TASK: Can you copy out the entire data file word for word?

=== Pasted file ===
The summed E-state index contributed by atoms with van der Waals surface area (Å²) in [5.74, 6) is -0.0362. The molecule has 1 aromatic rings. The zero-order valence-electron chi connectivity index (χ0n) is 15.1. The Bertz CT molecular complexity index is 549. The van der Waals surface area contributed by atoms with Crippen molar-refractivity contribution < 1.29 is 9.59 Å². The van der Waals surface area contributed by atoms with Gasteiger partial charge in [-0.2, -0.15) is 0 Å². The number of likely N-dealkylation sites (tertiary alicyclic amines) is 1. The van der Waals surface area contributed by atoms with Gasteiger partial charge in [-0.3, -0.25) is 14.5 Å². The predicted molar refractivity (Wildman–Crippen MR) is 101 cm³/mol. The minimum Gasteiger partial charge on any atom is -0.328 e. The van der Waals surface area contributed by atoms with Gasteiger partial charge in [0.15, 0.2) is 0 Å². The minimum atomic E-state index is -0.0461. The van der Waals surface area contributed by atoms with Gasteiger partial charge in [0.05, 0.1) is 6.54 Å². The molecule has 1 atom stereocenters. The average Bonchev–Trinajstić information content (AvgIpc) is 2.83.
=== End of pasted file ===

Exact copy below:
The summed E-state index contributed by atoms with van der Waals surface area (Å²) in [5.74, 6) is -0.0362. The molecule has 1 aromatic rings. The zero-order valence-electron chi connectivity index (χ0n) is 15.1. The Bertz CT molecular complexity index is 549. The van der Waals surface area contributed by atoms with Crippen molar-refractivity contribution < 1.29 is 9.59 Å². The van der Waals surface area contributed by atoms with Gasteiger partial charge in [-0.2, -0.15) is 0 Å². The number of likely N-dealkylation sites (tertiary alicyclic amines) is 1. The van der Waals surface area contributed by atoms with Gasteiger partial charge in [-0.3, -0.25) is 14.5 Å². The predicted molar refractivity (Wildman–Crippen MR) is 101 cm³/mol. The minimum Gasteiger partial charge on any atom is -0.328 e. The van der Waals surface area contributed by atoms with Gasteiger partial charge in [0.15, 0.2) is 0 Å². The minimum atomic E-state index is -0.0461. The van der Waals surface area contributed by atoms with Gasteiger partial charge in [0.05, 0.1) is 6.54 Å². The molecule has 1 atom stereocenters. The average Bonchev–Trinajstić information content (AvgIpc) is 2.83.